Colorado Mom Heather Surovik was eight months pregnant when a drunk driver hit her car. She was seriously injured, her unborn son Brady was killed. Yet according to Colorado law, Brady’s killer, drunk driving repeat offender Gary Sheats, was not guilty of murdering Brady.
Sheats was allowed to plead guilty to driving under the influence and vehicular assault because under Colorado law Brady was not a person. As Heather Surovik so poignantly put it: "He was considered part of my injuries—a loss of a pregnancy."
Abigail Pesta of NBC News reports Surovik’s experience is “at the heart of a heated debate that will bring Colorado voters to the polls this November to decide on a measure known as the Brady Amendment, which would change the criminal code to redefine "person" and "child" to include "unborn children." The measure made the state ballot after activists collected enough signatures to put it there.
Also called Amendment 67, the measure is backed by "personhood" proponents, who believe life begins at conception. Personhood measures have made the state ballot twice before in Colorado, led by the efforts of Denver-based nonprofit Personhood USA, but did not pass.
Amendment 67 is different. "There were two victims here," Surovik says. "My son wasn't a loss of a pregnancy—he was a person, an eight-pound boy." She said the law is a bid for justice for "both the mother and unborn child."
Opponents of Surovik’s proposed amendment, including Planned Parenthood and the Center for Reproductive Rights, argue that the measure could have wide-ranging effects on women's reproductive rights, extending beyond abortion, a claim Heather Surovik and her supporters vehemently dispute.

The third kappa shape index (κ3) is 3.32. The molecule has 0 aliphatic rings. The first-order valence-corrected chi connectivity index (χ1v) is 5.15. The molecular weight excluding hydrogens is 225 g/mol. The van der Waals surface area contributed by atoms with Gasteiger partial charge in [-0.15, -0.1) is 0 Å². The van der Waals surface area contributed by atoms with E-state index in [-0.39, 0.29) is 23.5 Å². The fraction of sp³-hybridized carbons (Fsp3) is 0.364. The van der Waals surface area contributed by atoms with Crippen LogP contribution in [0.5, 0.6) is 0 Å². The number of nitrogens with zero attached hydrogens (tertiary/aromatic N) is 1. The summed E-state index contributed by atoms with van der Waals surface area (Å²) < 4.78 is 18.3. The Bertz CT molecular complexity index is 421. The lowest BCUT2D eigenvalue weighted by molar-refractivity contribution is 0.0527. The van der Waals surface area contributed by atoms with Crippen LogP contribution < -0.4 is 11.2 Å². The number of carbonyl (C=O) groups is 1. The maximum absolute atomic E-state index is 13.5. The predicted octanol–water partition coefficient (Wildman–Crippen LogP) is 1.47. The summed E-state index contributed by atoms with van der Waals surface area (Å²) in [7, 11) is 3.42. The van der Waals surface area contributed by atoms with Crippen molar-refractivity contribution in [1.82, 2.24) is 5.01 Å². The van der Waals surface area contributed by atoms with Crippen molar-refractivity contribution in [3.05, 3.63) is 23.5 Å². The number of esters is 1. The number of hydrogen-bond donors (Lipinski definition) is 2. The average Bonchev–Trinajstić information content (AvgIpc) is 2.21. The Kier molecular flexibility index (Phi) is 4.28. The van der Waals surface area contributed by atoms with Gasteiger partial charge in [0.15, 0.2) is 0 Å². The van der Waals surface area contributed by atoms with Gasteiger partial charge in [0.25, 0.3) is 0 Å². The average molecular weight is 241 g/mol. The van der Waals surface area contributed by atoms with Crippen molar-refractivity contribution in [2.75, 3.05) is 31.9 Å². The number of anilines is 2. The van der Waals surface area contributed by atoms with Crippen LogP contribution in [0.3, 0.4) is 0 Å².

"Opponents have long used scare tactics like these," said Jennifer Mason, communications director of Personhood USA told NBC’s Abigail Pesta. "Recognizing that there are two victims in cases like Heather's cannot ban in-vitro fertilization, nor can it ban contraception. Recognizing that Brady is a person is a threat the abortion industry, who profits from the idea that babies like Brady are not people. Brady was a person when he was newly conceived, when he was at eight weeks gestation, 18 weeks gestation and eight months gestation. Brady was fully human, fully alive, and Colorado law should have ensured justice for Heather and Brady."
As right-to-life advocate Susan Michelle Tyrell put it: “Whether Surovik and Personhood USA will manage to bring some justice to Brady’s loss of life as well as the many others who would find justice through this amendment remains to be seen in November. But for Surovik, it’s a battle she hopes will ultimately bring healing to future victims of such crimes. She also wants an acknowledgement that the viable child inside her could have lived had someone not committed a crime.”